Bike handlebars & grips – great selection at Bikester.co.uk
As they provide all-important bike contact points, having the right handlebars and grips makes all the difference for a cyclist. Of course, manufacturers such as KCNC, Profile Design et al. offer a large variety of each, but the correct models for you will widely depend on a mix of factors: what type of bike you have, your riding style and your common ride conditions.
There are many types of handlebar designs, all optimised for specific types of usage. But we’ll just look at the pros and cons of the three most common ones available.
As the name suggests, flat bars are made from a near-flat hollow tube that run straight. They are considered the standard type of handlebar.
A wider grip gives you better steering leverage – and enhanced control
Brake and gear levers are easy to reach
Upright position means you can make sure that traffic stays in your eyeline at all times
Cheaper and lighter
Flat bars can irritate the ulnar and median nerves – causing numb fingers
The upright riding position isn't very aerodynamic, so long-distance rides become more of a struggle with flat bars
Drop bars have a straight middle, but curve downwards and towards the rider on the handle ends. They are more commonly associated with road cycling and racing.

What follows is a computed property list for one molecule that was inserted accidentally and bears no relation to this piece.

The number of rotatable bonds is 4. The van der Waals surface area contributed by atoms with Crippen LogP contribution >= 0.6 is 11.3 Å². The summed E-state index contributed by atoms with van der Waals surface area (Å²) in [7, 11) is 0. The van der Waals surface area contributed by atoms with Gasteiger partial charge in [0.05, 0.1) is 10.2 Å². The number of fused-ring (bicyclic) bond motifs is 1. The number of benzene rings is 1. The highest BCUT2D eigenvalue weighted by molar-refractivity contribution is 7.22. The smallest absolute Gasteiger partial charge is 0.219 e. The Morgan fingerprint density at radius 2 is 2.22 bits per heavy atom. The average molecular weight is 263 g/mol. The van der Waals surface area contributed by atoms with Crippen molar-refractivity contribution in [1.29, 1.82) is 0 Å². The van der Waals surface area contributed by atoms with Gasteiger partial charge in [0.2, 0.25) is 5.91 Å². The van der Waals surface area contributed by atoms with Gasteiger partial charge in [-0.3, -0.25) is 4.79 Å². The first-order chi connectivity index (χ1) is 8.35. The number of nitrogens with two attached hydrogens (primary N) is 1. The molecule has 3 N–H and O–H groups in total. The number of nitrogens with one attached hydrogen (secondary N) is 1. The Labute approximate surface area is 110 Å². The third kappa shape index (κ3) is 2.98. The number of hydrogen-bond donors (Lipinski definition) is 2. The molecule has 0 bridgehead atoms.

Allow the rider to assume a position that offers better aerodynamics
Offers a variety of positions for the hands so you can relieve pressure
Provides better ergonomic positioning of shoulders than their flat counterparts
Provide less steerage control
Having your head down limits your awareness of traffic and your surroundings
Makes it harder to reach the brake levers
Aero or tri-bars
This handlebar form is used mainly in competitive tri or time trial events and is designed to put the rider in the most aero position possible – with armpads to rest their forearms upon and bar extensions to grip.
Pros and cons
Aero and Tri-bars offer similar pros and cons to drop handlebars. However they provide an even more aero position for faster times – and in events where every split second counts, this difference is the most important.
Once you’ve chosen the perfect handlebars for you, you’ll also need to consider the type of grips that will suit you best.
Bicycle grip types
Foam & silicone grips
Brooks, Race Face and others all offer the classic round grip type most riders will be familiar with. However, the different materials used in these grips all naturally offer different advantages. Both foam and silicon types are light, grippy and comfortable in all weather conditions. However, the silicone version are easier to clean than most and offer good vibration dampening.
Designed with a winged shape that’s kinder on your hands and forearms, and prevent discomfort and damage over time. Ergon are the big name in the production of this type of grip.
Bar ends from the likes of Ritchey, BBB and Lizard Skins are an extra option on top of your grips – and although they aren’t necessary they do offer many worthwhile advantages:
Extra positioning options are easier on your muscles and nerves